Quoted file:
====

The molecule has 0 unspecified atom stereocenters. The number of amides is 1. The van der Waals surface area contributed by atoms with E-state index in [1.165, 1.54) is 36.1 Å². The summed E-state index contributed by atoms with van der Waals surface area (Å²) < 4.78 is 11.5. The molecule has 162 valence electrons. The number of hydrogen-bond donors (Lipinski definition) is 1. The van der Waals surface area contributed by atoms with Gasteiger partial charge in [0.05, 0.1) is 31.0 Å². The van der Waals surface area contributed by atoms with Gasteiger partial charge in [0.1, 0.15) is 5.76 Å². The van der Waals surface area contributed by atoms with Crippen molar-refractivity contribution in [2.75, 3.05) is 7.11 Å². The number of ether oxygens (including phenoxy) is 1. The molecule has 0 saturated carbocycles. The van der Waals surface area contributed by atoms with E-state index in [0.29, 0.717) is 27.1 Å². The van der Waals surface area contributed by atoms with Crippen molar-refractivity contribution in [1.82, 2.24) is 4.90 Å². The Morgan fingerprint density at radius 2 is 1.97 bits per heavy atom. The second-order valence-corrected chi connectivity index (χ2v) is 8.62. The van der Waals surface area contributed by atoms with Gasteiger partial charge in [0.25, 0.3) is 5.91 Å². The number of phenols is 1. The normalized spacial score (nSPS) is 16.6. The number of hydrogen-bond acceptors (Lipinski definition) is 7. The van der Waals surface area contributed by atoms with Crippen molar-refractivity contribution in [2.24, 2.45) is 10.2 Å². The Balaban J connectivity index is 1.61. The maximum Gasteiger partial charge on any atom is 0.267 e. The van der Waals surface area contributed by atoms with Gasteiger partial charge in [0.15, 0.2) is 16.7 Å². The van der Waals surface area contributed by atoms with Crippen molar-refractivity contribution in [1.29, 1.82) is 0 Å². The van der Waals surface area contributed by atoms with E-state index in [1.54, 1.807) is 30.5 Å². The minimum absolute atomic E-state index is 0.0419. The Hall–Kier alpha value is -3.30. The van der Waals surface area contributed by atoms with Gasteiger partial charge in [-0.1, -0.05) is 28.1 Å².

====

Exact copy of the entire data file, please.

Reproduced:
The molecule has 0 unspecified atom stereocenters. The number of amides is 1. The van der Waals surface area contributed by atoms with E-state index in [1.165, 1.54) is 36.1 Å². The summed E-state index contributed by atoms with van der Waals surface area (Å²) < 4.78 is 11.5. The molecule has 162 valence electrons. The number of hydrogen-bond donors (Lipinski definition) is 1. The van der Waals surface area contributed by atoms with Gasteiger partial charge in [0.05, 0.1) is 31.0 Å². The van der Waals surface area contributed by atoms with Gasteiger partial charge in [0.1, 0.15) is 5.76 Å². The van der Waals surface area contributed by atoms with Crippen molar-refractivity contribution in [2.75, 3.05) is 7.11 Å². The number of ether oxygens (including phenoxy) is 1. The molecule has 0 saturated carbocycles. The van der Waals surface area contributed by atoms with E-state index in [0.29, 0.717) is 27.1 Å². The van der Waals surface area contributed by atoms with Crippen molar-refractivity contribution in [1.82, 2.24) is 4.90 Å². The Morgan fingerprint density at radius 2 is 1.97 bits per heavy atom. The second-order valence-corrected chi connectivity index (χ2v) is 8.62. The van der Waals surface area contributed by atoms with Gasteiger partial charge in [0.25, 0.3) is 5.91 Å². The number of phenols is 1. The normalized spacial score (nSPS) is 16.6. The number of hydrogen-bond acceptors (Lipinski definition) is 7. The van der Waals surface area contributed by atoms with Crippen molar-refractivity contribution in [2.24, 2.45) is 10.2 Å². The Balaban J connectivity index is 1.61. The maximum Gasteiger partial charge on any atom is 0.267 e. The van der Waals surface area contributed by atoms with Gasteiger partial charge in [0.15, 0.2) is 16.7 Å². The van der Waals surface area contributed by atoms with Crippen molar-refractivity contribution in [1.29, 1.82) is 0 Å². The van der Waals surface area contributed by atoms with E-state index in [1.54, 1.807) is 30.5 Å². The minimum absolute atomic E-state index is 0.0419. The Hall–Kier alpha value is -3.30. The van der Waals surface area contributed by atoms with Gasteiger partial charge in [-0.1, -0.05) is 28.1 Å².